When BMW unveiled its first mass-produced electric car, the i3, the joy was great: “This is what electric design could look like,” speculated the delighted scene in view of the futuristic, angular design in the style of vector graphics. While BMW has become more cautious again in its more recent designs, Rand Boats picks up on this idea on the water.
This is suggested by the latest products of Danish boat builders Oscar and Carl Rand. These are three boats for the avant-garde in water sports – in terms of design and as well as propulsion. Because all three Rand premieres are first and foremost electric boats. However, they can also be driven with conventional combustion engines. In Germany, the boats can be seen in both the north and south, at Gründl in Bönnigstedt and Bodensee Nautic on Lake Constance.
When the new Solara 33 passes by, the sharp bow and the crisp windshield are the most memorable features. The first third rises almost vertically with a negative crack, the upper part bends backwards like a “normal” windshield. What is it? It’s a typical Scandinavian take on design, but at the same time practical because it’s designed to reduce annoying reflections on instruments.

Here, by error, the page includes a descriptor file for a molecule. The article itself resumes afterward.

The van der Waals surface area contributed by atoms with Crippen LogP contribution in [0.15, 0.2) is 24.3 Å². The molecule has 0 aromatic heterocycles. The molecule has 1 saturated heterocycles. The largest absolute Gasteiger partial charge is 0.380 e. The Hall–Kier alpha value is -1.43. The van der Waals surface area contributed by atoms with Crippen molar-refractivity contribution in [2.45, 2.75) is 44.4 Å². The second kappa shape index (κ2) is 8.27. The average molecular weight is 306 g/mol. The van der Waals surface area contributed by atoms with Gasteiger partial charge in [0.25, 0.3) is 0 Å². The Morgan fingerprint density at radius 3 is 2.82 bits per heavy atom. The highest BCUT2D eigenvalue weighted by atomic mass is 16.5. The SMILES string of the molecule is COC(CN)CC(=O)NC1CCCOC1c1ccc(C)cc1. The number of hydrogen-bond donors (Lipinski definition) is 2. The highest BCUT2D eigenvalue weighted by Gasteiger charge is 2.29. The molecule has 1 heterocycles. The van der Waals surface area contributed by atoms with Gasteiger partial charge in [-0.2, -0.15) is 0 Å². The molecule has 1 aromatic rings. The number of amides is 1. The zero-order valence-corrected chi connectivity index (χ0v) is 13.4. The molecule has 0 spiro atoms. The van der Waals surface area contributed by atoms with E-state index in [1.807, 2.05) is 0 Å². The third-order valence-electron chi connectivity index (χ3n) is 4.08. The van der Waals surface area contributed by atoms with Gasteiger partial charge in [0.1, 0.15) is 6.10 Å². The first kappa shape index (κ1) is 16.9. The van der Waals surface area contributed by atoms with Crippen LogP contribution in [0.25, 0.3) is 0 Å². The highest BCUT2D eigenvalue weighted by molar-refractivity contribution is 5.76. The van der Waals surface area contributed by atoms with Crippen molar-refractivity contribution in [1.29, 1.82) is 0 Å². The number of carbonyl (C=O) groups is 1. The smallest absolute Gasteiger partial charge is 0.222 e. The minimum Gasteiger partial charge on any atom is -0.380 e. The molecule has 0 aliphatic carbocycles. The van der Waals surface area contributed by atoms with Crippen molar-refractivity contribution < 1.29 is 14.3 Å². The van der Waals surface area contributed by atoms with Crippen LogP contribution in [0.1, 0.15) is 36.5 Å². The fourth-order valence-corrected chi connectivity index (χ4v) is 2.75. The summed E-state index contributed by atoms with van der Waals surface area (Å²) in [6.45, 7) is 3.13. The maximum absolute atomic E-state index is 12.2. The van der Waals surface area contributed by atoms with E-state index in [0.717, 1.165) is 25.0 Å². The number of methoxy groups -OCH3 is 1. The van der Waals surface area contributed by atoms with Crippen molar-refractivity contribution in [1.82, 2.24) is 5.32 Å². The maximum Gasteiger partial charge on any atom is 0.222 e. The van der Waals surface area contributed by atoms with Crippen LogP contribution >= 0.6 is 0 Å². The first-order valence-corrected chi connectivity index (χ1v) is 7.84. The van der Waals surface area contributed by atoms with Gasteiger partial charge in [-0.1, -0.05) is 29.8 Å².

The distinctive glass construction is also found on the second premiere, the slightly smaller Roamer 28. This boat is also equipped with a pilothouse. The third of the bunch, Breeze 20, has no body, which is understandable considering the compact format. But here, too, the only implied windshield on the console is a design element: It starts far below the usable area and thus shapes the entire console.
Up to 20 hours of driving with one battery charge
Most is known about the smallest new Rand, while details of its two larger siblings are still being kept from the public. The Breeze 20 is designed and optimized as an electric boat. The shipyard used lightweight construction for its hull. Its design “cuts through the waves” and extends electric range “like never before,” the yard tells us. Exact figures on motorization, battery size and range are not yet publicly available.
But Rand does cite one striking example that is worthy of attention. If the Breeze 20 travels at an average speed of 4 knots and does not exceed 10 knots maximum speed, it could travel for 20 hours. So in total 80 nautical miles. These are values that come close to the Eelex 8000 from the Swedish e-motorboat builder X Shore.